Impact of Global Competition on Trade Unions

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To what extent does global competition undermine the power of trade unions? The development of free-market economics has, since the 18th century, resulted in the spread of a set of ideas, creeds and practices all over the developed and much of the developing world. Today, the globalisation of trade, capital, technology and innovation has accelerated competitive conditions for businesses all over the world. Globalisation may be defined as the opening of markets to the forces of neoliberalism and capitalism; it is characterised by the free movement of people, talent, skills, capital (intellectual, social and economic) across international borders. All kinds of barriers have either been swept away, diffused or made obsolete by the forces of…show more content…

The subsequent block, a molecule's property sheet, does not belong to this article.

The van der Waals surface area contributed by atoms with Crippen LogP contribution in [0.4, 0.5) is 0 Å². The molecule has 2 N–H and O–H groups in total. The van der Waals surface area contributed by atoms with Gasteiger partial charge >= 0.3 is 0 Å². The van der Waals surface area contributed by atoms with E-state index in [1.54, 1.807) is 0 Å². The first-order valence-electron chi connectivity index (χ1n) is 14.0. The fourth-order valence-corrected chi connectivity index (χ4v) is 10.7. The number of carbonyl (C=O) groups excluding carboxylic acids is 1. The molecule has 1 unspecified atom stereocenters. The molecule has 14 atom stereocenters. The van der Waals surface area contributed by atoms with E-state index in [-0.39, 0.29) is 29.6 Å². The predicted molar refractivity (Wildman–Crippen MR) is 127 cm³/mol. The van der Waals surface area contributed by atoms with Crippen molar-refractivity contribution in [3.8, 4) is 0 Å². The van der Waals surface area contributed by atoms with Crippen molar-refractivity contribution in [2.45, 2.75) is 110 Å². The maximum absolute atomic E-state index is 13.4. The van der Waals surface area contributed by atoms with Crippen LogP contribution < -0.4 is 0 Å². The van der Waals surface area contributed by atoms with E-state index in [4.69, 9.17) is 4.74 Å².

As global competition has intensified in the last thirty or so years, companies are increasingly looking to cut costs through outsourcing business functions, units and operations. Cheaper labour and business costs pull businesses away from developed economies to developing markets such as China, India, Indonesia, Nigeria, and so on. Technological advancements also mean that businesses need to operate 24/7, seven days a week and e-commerce is inevitable for any company that wants to survive and thrive. The 'virtual' corporation (Davidow and Malone, 1993) has become common. It is built on a global invisible network of relationships, suppliers, distributors and contractors, all coordinated out of an office somewhere in the world. The human worker at the heart of such an enterprise is in a very different position to someone working in a factory to company a hundred or two hundred years ago. Stable relationships, hierarchical orders, lines of command, even the predictable routines of work, rest, and so on have all but disappeared in the networked economy. Outsourcing clearly affects workers whose jobs and pay rely on those functions which have now been outsourced. Further, such developments negatively affect morale among workers who may still have jobs in-house but who are nervous about whether they, too, face redundancy and reduced hours and, therefore, reduced pay. Trade
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